Heart Disease and Aspirin Therapy
For more than 100 years, aspirin has been used as a pain reliever. Since the 1970s, aspirin has also been used to prevent and manage heart disease and stroke.
How Does Aspirin Benefit the Heart?
Aspirin benefits the heart in several ways:
Decreases pain. Aspirin fights pain and inflammation associated with heart disease by blocking the action of an enzyme called cyclooxygenase. When this enzyme is blocked, the body is less able to produce a substance called prostaglandin, which is a chemical that signals an injury and triggers pain.
Inhibits blood clots. Some of the prostaglandins in the blood trigger a series of events that cause blood platelets to clump together and form blood clots. Thus, when aspirin inhibits prostaglandins, it inhibits the formation of blood clots as well. Blood clots are harmful because they can clog the arteries supplying the heart muscle and brain, increasing the risk of heart attack and stroke. Aspirin has been shown to reduce the risk of heart attack and stroke and reduce the short-term risk of death among people suffering from heart attacks.
Reduces the risk of death. Research has shown that regular aspirin use is associated with a reduction from death caused by all causes, particularly among the elderly, people with heart disease, and people who are physically unfit.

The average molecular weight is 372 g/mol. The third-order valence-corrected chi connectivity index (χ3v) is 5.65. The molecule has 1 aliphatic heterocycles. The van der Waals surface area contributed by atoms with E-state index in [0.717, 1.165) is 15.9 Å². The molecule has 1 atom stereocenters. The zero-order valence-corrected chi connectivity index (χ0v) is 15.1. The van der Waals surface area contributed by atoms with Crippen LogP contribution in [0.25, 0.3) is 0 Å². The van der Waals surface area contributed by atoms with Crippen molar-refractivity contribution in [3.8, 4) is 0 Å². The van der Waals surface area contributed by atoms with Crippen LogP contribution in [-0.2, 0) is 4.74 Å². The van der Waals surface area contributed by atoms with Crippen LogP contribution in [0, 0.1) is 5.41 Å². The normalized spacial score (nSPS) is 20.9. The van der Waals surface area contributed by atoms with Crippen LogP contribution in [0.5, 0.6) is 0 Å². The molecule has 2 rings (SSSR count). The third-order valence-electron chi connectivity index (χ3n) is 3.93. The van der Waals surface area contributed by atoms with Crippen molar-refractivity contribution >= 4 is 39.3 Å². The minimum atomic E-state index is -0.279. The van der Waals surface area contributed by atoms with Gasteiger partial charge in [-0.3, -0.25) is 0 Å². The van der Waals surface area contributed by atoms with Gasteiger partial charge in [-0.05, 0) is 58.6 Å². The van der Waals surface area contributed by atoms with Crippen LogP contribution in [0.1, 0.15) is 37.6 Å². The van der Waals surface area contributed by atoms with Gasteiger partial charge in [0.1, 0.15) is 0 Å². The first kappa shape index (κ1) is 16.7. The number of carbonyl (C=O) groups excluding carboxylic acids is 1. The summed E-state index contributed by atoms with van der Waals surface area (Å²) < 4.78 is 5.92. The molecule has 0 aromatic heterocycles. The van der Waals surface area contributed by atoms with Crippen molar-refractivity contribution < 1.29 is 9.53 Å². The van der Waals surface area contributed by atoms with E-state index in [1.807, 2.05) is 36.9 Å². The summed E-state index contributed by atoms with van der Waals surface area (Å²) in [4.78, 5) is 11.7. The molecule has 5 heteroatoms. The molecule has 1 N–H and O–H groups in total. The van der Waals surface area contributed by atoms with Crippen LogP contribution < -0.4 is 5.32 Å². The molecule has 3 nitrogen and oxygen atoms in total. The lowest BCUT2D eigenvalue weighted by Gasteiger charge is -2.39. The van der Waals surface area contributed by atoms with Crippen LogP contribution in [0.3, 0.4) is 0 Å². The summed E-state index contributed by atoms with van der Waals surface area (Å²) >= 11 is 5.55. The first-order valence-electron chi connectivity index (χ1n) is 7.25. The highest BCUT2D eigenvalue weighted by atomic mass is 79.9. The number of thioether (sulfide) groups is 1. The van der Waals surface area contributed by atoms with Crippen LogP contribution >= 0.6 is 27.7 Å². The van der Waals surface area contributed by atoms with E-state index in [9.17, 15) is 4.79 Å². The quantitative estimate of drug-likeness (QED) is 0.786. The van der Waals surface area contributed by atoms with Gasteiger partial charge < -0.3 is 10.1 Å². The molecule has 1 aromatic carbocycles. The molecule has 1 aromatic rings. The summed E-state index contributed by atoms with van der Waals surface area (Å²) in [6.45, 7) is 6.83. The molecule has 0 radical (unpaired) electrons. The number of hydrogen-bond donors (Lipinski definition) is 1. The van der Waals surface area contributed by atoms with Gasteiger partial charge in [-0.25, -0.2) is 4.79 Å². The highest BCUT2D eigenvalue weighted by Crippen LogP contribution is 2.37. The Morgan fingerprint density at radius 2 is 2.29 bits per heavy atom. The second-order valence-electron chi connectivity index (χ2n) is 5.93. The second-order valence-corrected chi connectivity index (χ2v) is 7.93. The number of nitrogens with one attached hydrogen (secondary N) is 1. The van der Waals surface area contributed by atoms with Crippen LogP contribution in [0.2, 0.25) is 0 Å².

Who May Benefit From Aspirin Therapy?
- People with coronary artery disease or atherosclerosis anywhere in the body (such as the brain or legs)
- People who have had a heart attack*
- People who have undergone bypass surgery to treat heart disease, or have angina (chest pain)
- People who have had a transient ischemic attack (TIA) or ischemic stroke
* If you are experiencing symptoms of a heart attack, call 911. If you do not have a history of aspirin allergy, emergency personnel may advise that you chew one standard 325-milligram aspirin slowly. It's especially effective if taken within 30 minutes of the onset of symptoms.
What Are the Risks and Benefits of Aspirin Therapy?
Risks of Aspirin Therapy
- Aspirin can increase the risk of stomach ulcers and abdominal bleeding.
- During a stroke, aspirin can increase the risk of bleeding into the brain.
Benefits of Aspirin Therapy
- Aspirin can significantly reduce heart damage during a heart attack and can prevent the occurrence of future heart problems.
- Aspirin can reduce the risk of stroke.
How Much Aspirin Should I Take?
Always speak to your doctor about the benefits and risks of aspirin therapy before beginning a regular regimen.
Recent research indicates an appropriate dose of aspirin is between 80 milligrams and 160 milligrams per day. This is actually half of the standard 325-milligram aspirin commonly prescribed. Many studies show the lower dose works just as well as the higher dose, while reducing the risk of internal bleeding. A baby aspirin contains 81 milligrams. There are similarly lower-dose adult aspirin varieties available. But check with your doctor first to find out what dose is right for you.